I also believe you’ve neglected to acknowledge the state of the game world as it is today, where players like you and I cannot compete with hackers and exploiters, and adapt accordingly. There’s fun to be had in spite of the issues.
    TW

  • Smoky_the_Bear

    Such broken mentality. If people don’t have time to get good at a game, I don’t understand how cheating helps. How do people gain any sort of satisfaction from playing multiplayer games having cheated? How do you rationally sit there and go “Yeah, that was good, I enjoyed that”. When you know that everything you just did, all of your achievements, were only gained because you cheated and had an unfair advantage.

    It is a mindset I will never understand, these people that do it are mental midgets with severe inferiority complexes imo. Either that or straight up trolls, which I understand slightly more than cheating to kid yourself you are good at something.

  • Smoky_the_Bear

    If a game gets to a point where it is so broken then I’m inclined to agree it becomes a necessary “free-for-all”. If the developer can’t make a working game, it’s primarily their responsibility and all of the arguments against “entitled” players, well how about the biggest problem being the entitled games companies who for years now, have thought they can sell untested, unfinished crap to people?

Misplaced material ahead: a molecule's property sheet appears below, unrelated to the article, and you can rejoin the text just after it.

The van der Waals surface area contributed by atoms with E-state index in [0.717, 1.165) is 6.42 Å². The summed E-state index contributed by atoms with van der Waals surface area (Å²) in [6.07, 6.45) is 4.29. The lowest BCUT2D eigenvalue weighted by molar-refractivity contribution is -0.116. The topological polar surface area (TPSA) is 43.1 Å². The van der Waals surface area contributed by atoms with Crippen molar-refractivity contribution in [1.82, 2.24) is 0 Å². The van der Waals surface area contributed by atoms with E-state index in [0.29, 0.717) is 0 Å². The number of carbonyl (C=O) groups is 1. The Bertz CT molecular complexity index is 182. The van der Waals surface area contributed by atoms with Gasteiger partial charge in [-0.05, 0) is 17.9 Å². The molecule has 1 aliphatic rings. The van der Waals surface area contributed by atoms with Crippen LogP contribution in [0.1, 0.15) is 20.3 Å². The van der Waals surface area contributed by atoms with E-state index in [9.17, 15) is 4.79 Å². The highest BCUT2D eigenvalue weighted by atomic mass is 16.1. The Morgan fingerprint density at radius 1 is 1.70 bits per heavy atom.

If, because of others cheating, a player is constantly unable to even compete, i.e. play the game the way it was intended, fair and balanced, again, that’s mostly the fault of the developers and if, in a mass cheating environment, said player can gain MORE enjoyment by cheating than they otherwise would, no, that is not entitlement, that’s making the best out of a bad situation for the £45+ that you spent on a game which shouldn’t be so broken for that price. You really owe the other players nothing at that point and you certainly don’t owe the developers anything if they can’t even fix their damn game.

    This is all hypothetical by the way, I don’t play the Division, perception of the severity of the exploits seem to vary from person to person at this point.